No Canadians Selected for 2016 Montreal International Musical Competition (CMIM) in Violin

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The Montreal International Musical Competition (CMIM) announced yesterday the 24 candidates to compete at the 2016 edition in violin to be held from May 22 to June 2. According to the press release, the 24 violinists consists of 16 women and 8 men from 13 countries with an average age of 23. Surprisingly, there are no Canadian candidates, which is the first time this Canadian international competition has not had a Canadian vying for the $86,000 in prizes; consequently, the special prizes designated for the best Canadian and best Quebecer will not be awarded.

The highest number of candidates are from the Unites States (7) and South Korea (6), followed by Japan (3) and France (2). The remaining nine countries are represented by one participant each: Bulgaria, China, Finland, Germany, Italy, Latvia, Russia, Taiwan and Ukraine. The preselection jury included Jonathan Crow, Boris Kuschnir, Douglas McNabney, Lucie Robert, and Andrew Wan, and the selection was conducted in a blind listen.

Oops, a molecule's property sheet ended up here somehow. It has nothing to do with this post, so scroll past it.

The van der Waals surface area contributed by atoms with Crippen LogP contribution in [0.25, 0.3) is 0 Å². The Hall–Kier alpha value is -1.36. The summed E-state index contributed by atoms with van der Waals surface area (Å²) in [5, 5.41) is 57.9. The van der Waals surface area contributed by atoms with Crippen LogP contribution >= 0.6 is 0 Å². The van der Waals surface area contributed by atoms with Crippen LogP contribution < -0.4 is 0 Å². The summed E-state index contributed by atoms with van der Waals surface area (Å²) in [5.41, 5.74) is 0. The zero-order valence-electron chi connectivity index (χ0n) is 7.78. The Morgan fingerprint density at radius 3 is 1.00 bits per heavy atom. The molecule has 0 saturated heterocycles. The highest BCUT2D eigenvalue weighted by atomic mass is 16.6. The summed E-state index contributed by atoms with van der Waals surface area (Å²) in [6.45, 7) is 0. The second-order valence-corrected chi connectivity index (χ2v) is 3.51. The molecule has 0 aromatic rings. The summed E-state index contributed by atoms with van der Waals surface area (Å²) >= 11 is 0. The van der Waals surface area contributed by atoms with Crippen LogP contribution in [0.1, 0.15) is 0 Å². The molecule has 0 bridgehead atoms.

The absence of Canadians at the CMIM raises some interesting and concerning questions:

  • are non-Canadian violinists so much better than young Canadian violinists in this generation?
  • what does this say about the state of violin instruction in Canada?
These are important questions as in voice and piano, Canada has been doing quite well internationally.

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